I try to understand interactions in multiple linear regression and especially how to plot them and there is one uncertainty that emerged I hope somebody can rule out for me. So if you have done the MLR and the interaction term is significant and you now want to do the post hoc test. We have to do this in a homework.

Most resources that cover this topic explain it in a model with only 4 coefficients:
$\hat{Y} = A + B_1X_1 + B_2X_2 + B_3X_1X_2$

Or written in another way:
$\hat{Y} = (B_1 + B_3X_2)X_1 + (A + B_2X_2)$

Then I can calculate the simple slopes for different values of $X_2$, for example if $X_2$ is the variable gender (male = 0 and female =1), then I get 2 the 2 lines:
$Z_{males} = B_1 + X_1 + A$
$Z_{females} = (B_1 + B_3)X_1 + (A + B_2)$

If I understood the material, then I could plugin 2 values for $X_1$, e.g. the min and max values and then plot the lines.

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But what if I have 5 coefficients so that we have a regression equation like this: $\hat{Y} = A + B_1X_1 + B_2X_2 + B_3X_1X_2 + B_4X_3 $

Or written in another way:
$\hat{Y} = (B_1 + B_3X_2)X_1 + (A + B_2X_2 + B_4X_3)$

When I then want to make the 2 lines for males and females, I thought that I then just have to ignore the term $B_4X_3$. Is that correct? And if I do not ignore this term, which values will I have to plugin for $X_3$ to plot the 2 lines to make the interaction plot?

By the way, if there is an easy way to plot this with ggplot2, please let me know. My plan was to make use geom_abline() to make each line manually.


1 Answer 1


The best/easiest way that I've seen to do this is just to plot the predicted curves alone based on the regression line. You can do this since there are no higher order interactions or interactions involving X_3.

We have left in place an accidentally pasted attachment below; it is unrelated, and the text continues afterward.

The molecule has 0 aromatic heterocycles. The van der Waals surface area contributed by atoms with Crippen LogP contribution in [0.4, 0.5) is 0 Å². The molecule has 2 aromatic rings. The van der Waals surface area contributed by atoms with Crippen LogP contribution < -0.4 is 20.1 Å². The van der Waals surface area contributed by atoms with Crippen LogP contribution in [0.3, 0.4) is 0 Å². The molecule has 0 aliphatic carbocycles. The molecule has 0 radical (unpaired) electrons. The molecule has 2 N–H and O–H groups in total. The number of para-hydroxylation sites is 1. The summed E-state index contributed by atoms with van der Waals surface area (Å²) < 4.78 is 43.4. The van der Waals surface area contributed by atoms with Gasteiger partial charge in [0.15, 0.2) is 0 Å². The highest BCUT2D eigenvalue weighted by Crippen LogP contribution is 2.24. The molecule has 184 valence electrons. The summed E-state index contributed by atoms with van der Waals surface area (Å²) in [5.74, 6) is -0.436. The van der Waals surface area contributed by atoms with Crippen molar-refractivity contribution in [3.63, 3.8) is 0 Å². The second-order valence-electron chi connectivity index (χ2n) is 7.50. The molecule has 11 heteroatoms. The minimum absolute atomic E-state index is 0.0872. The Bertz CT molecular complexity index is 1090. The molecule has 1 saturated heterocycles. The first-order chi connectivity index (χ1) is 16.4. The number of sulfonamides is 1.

Another approach is to use prediction to "subtract off the variability" of factors we don't care about. In your 5 "predictor" example (only 3 covariates, an interaction, and an intercept), you can take the estimate of $\beta_4$, multiply it by $X_3$, and take $Z = Y-\beta_4X_3$ so that $Z$ is a kind of residual which only depends on the factors you do care about, namely $X_1$ and $X_2$.

As an example:

x <- matrix(rnorm(2000), 1000, 2)
w <- sample(0:1, 1000, replace=T)
y <- x %*% rnorm(2) + 1.2 * x[, 1]*w + rnorm(1000)
fit <- lm(y ~ x[,1]*w + x[,2])
z <- y - coef(fit)['x[, 2]']*x[, 2]
coplot(z ~ x[, 1 ]|factor(w))

enter image description here

  • $\begingroup$ thanks @AdamO! So, if I understand you correctly: If there is no higher order interaction involving $X_3$, I can just leave out $\beta_4X_3$ to plot the interaction between $X_1$ and $X_2$? This would answer my question. I have to do this at least one time by hand for the homework (drawing the interaction lines like e.g. here: courses.washington.edu/smartpsy/interactions.htm). The second approach I will think about. I do not yet understand it but I am sure I will soon. I need to get more and more understanding first... $\endgroup$
    – Jaynes01
    Commented Oct 3, 2017 at 18:17
  • $\begingroup$ To "Just leave out B4X3", you plot the the fitted lines with slopes (B1) and (B1 + B3) on the same scale and label them "first order trends: males / females). $\endgroup$
    – AdamO
    Commented Oct 3, 2017 at 18:22

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